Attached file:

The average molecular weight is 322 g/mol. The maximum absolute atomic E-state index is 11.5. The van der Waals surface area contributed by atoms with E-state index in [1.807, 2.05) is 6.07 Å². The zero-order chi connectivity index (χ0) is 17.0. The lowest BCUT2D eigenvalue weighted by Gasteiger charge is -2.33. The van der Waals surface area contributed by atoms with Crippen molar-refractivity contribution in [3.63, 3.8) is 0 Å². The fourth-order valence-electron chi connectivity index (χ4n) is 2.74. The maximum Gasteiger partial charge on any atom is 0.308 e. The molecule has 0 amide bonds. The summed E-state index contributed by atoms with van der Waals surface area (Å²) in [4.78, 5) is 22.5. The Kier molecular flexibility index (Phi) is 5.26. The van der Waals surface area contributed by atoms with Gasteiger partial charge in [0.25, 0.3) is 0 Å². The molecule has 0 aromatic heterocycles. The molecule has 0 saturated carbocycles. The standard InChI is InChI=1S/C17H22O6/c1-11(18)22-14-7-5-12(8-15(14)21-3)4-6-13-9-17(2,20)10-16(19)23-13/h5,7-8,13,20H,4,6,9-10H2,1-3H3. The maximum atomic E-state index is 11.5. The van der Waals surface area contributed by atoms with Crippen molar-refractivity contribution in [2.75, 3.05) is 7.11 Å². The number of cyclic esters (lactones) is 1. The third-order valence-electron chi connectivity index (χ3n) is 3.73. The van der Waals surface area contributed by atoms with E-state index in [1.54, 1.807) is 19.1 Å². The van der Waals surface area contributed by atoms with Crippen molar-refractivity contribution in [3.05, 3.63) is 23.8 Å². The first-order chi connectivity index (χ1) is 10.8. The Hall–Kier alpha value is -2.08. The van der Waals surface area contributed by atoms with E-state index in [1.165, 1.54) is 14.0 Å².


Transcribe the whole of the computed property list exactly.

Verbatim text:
The average molecular weight is 322 g/mol. The maximum absolute atomic E-state index is 11.5. The van der Waals surface area contributed by atoms with E-state index in [1.807, 2.05) is 6.07 Å². The zero-order chi connectivity index (χ0) is 17.0. The lowest BCUT2D eigenvalue weighted by Gasteiger charge is -2.33. The van der Waals surface area contributed by atoms with Crippen molar-refractivity contribution in [3.63, 3.8) is 0 Å². The fourth-order valence-electron chi connectivity index (χ4n) is 2.74. The maximum Gasteiger partial charge on any atom is 0.308 e. The molecule has 0 amide bonds. The summed E-state index contributed by atoms with van der Waals surface area (Å²) in [4.78, 5) is 22.5. The Kier molecular flexibility index (Phi) is 5.26. The van der Waals surface area contributed by atoms with Gasteiger partial charge in [0.25, 0.3) is 0 Å². The molecule has 0 aromatic heterocycles. The molecule has 0 saturated carbocycles. The standard InChI is InChI=1S/C17H22O6/c1-11(18)22-14-7-5-12(8-15(14)21-3)4-6-13-9-17(2,20)10-16(19)23-13/h5,7-8,13,20H,4,6,9-10H2,1-3H3. The maximum atomic E-state index is 11.5. The van der Waals surface area contributed by atoms with Crippen molar-refractivity contribution in [2.75, 3.05) is 7.11 Å². The number of cyclic esters (lactones) is 1. The third-order valence-electron chi connectivity index (χ3n) is 3.73. The van der Waals surface area contributed by atoms with E-state index in [1.54, 1.807) is 19.1 Å². The van der Waals surface area contributed by atoms with Crippen molar-refractivity contribution in [3.05, 3.63) is 23.8 Å². The first-order chi connectivity index (χ1) is 10.8. The Hall–Kier alpha value is -2.08. The van der Waals surface area contributed by atoms with E-state index in [1.165, 1.54) is 14.0 Å².